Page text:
Load durationBased = new LoadBuilder(getScenario())
  .stopDecision(duration(10 * SECOND))
  .build();

Load iterationBased = new LoadBuilder(getScenario())
  .stopDecision(iterations(20))
  .build();

The amount of thread to use the scale up the load is simply set with the amountOfThreads method, like below. All threads will start at the same time to execute the scenario

Load iterationBased = new LoadBuilder(getScenario())
.amountOfThreads(10)
  .stopDecision(duration(10 * SECOND))
  .build();

You can also choose to gradually increase to amount of running threads over time, by setting the total rampup time with the method rampup, like below. First thread will start at time 0. 10th thread will start 5 seconds later.

Load iterationBased = new LoadBuilder(getScenario())
  .amountOfThreads(10)
  .rampup(5 * SECOND)
  .stopDecision(duration(10 * SECOND))
  .build();

You can use a throttle to limit the load intensity by using the throttle method, which takes 3 parameter. Below throttle will limit the load so that only 15 transactions per second will be done for this load definition. You can also define the throttle using PER_THREAD instead of SHARED. Then the throttling will be done individually for each thread.

Load iterationBased = new LoadBuilder(getScenario())
  .amountOfThreads(10)
  .stopDecision(duration(10 * SECOND))
  .throttle(15, PER_SECOND, SHARED)
  .build();

A throttle can also be set at the iteration level. This throttle will only limit the load intensity between iterations and not between transactions. Can be used alone or in addition to the transaction trottle.

Load iterationBased = new LoadBuilder(getScenario())
  .amountOfThreads(10)
  .stopDecision(duration(10 * SECOND))
  .throttleIterations(120, PER_MINUTE, PER_THREAD)
  .build();

Execution

The loadtest execution is done by building a Execution instance through the ExecutionBuilder, that takes one or more Load definitions as parameters

Below Execution is created and then started. The andWait method will wait until the load execution is finished.

FinishedExecution finished = new ExecutionBuilder(load)
.build().execute().andWait();

the FinishedExecution can then be used to get the loadtest result from the result log file

Result result = finished.getReportedResultFromResultFile();

Use Loadcoder's SummaryUtils to print a summary of the result

SummaryUtils.printSimpleSummary(result, "LoadExample LoadTest");
Graphing

Your Loadcoder test can be configured to show the loadtest result using Grafana & InfluxDB which is the recommended way to store and make the result presentable. Read the Grafana & InfluxDB chapter at the Loadcoder Cluster instruction page forh further information.

Loadcoder has also a built in GUI that can show the result of a loadtest, both during and after an execution. This is a really easy way for you to show your results locally.

If you want to start your execution with runtime GUI, create a RuntimeChart and add it to the Execution like below

RuntimeChart chart = new RuntimeChart();
Result result = new ExecutionBuilder(load)
  .storeAndConsumeResultRuntime(chart)
  .build().execute().andWait().getReportedResultFromResultFile();

If you want to show the result as a graph after the test, you can do this as well

Result result = new ExecutionBuilder(shortLoad)
  .build().execute().andWait().getReportedResultFromResultFile();
						
ResultChart resultChart = new ResultChart(result);
resultChart.waitUntilClosed();

Note that the RuntimeChart is optimized for performance and will only give you an aggregated picture of the result. The RuntimeChart however is made for showing the data in the most detailed and accurate way, with more functionality to filter the data and configure the graph like you want it.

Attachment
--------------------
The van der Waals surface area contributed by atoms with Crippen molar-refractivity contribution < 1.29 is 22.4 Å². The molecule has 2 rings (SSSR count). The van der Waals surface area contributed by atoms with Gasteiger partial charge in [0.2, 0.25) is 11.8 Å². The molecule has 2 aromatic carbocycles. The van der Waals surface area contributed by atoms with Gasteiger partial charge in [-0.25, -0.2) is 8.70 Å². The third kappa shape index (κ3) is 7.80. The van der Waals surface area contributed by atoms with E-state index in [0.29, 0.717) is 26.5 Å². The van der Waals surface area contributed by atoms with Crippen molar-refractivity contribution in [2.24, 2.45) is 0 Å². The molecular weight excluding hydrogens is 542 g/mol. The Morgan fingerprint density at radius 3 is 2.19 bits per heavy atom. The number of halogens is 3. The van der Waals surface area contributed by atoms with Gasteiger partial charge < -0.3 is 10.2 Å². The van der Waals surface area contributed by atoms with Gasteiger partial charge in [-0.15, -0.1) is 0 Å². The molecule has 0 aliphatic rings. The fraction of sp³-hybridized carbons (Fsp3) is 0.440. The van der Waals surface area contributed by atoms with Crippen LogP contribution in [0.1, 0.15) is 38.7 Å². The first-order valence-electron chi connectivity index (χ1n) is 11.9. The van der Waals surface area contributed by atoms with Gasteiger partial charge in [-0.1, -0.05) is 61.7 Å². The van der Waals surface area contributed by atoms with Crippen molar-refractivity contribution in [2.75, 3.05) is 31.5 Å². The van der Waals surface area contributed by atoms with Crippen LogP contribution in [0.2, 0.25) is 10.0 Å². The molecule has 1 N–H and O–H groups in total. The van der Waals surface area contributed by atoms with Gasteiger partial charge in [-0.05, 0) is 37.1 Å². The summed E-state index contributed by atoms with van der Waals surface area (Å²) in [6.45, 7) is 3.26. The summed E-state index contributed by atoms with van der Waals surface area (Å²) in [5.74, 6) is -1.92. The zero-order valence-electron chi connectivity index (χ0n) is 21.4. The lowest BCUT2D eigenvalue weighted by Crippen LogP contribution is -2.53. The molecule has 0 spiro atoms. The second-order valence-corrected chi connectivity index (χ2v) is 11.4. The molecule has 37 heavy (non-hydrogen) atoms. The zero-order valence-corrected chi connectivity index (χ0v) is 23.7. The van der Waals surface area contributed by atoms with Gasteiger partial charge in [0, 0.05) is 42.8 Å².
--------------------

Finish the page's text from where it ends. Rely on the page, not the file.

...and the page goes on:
ResultChart

If you saved the results to a log file, you can always reload this file and present it in the ResultChart or as a summary report.

Result result = new ExecutionBuilder(shortLoad)
  .build().execute().andWait().getReportedResultFromResultFile();
						
ResultChart resultChart = new ResultChart(result);
resultChart.waitUntilClosed();

Logging

The logging in Loadcoder is done throught slf4j interface, meaning that you can choose both logback or log4j as your logging library. If you use the loadcoder-all module however, you will get logback as a transitive dependency. The Following section describes how to setup logging with logback

logback.xml

logback.xml is the default file for the logging configuration of logback. Place it directly in the resource root (src/main/resources/logback.xml) so logback will find it. See below example.

There are two particular things to notice about this file:

<?xml version="1.0" encoding="UTF-8"?>
<configuration>
	<!-- test test -->
	<appender name="resultappender" class="com.loadcoder.logback.SharedDirFileAppenderLogback">
		<file>result.log</file>
		<append>false</append>
		<encoder>
			<pattern>%m%n</pattern>
		</encoder>
	</appender>

	<appender name="INFOFILE" class="com.loadcoder.logback.SharedDirFileAppenderLogback">
		<file>info.log</file>
		<append>false</append>
		<encoder>
			<pattern>%date{HH:mm:ss.SSS} [%thread] %logger{0} - %m%n</pattern>
		</encoder>
	</appender>

	<appender name="CONSOLEAPPENDER" class="ch.qos.logback.core.ConsoleAppender">
		<layout class="ch.qos.logback.classic.PatternLayout">
			<Pattern>
				%date{HH:mm:ss.SSS} [%thread] %logger{0} - %m%n
			</Pattern>
		</layout>
	</appender>

	<logger name="com.loadcoder.result.Logs" level="debug"
		additivity="false">
		<appender-ref ref="resultappender" />
	</logger>

	<root level="info">
		<appender-ref ref="INFOFILE" />
		<appender-ref ref="CONSOLEAPPENDER" />
	</root>
	
</configuration>
Set/Change logging directory

You can set the logging directory so that the loadtest results are being logged in the new location. This is possible to perform multiple times during runtime. This will be useful if you run multiple test at the same execution, and you want the results the be logged in separate log file. This is done by calling method setResultDestination before the loadtest begins.

setResultDestination(new File("target/myLoadTest"));

The problem with the call below is that the directory will be reused if running this code twise. To get around this you can use the helper method getNewLogDir, which will create a directory with a unique name each time it is invoked. It takes one parameter with the base path where the log directories shall be created, and another parameter for the name of the test. The unique directory will then be created inside basepath/testname with a date time based name. So the result.log path will be similar to target/myLoadTest/20200607-171953/result.log

setResultDestination(getNewLogDir("target", "myLoadTest"));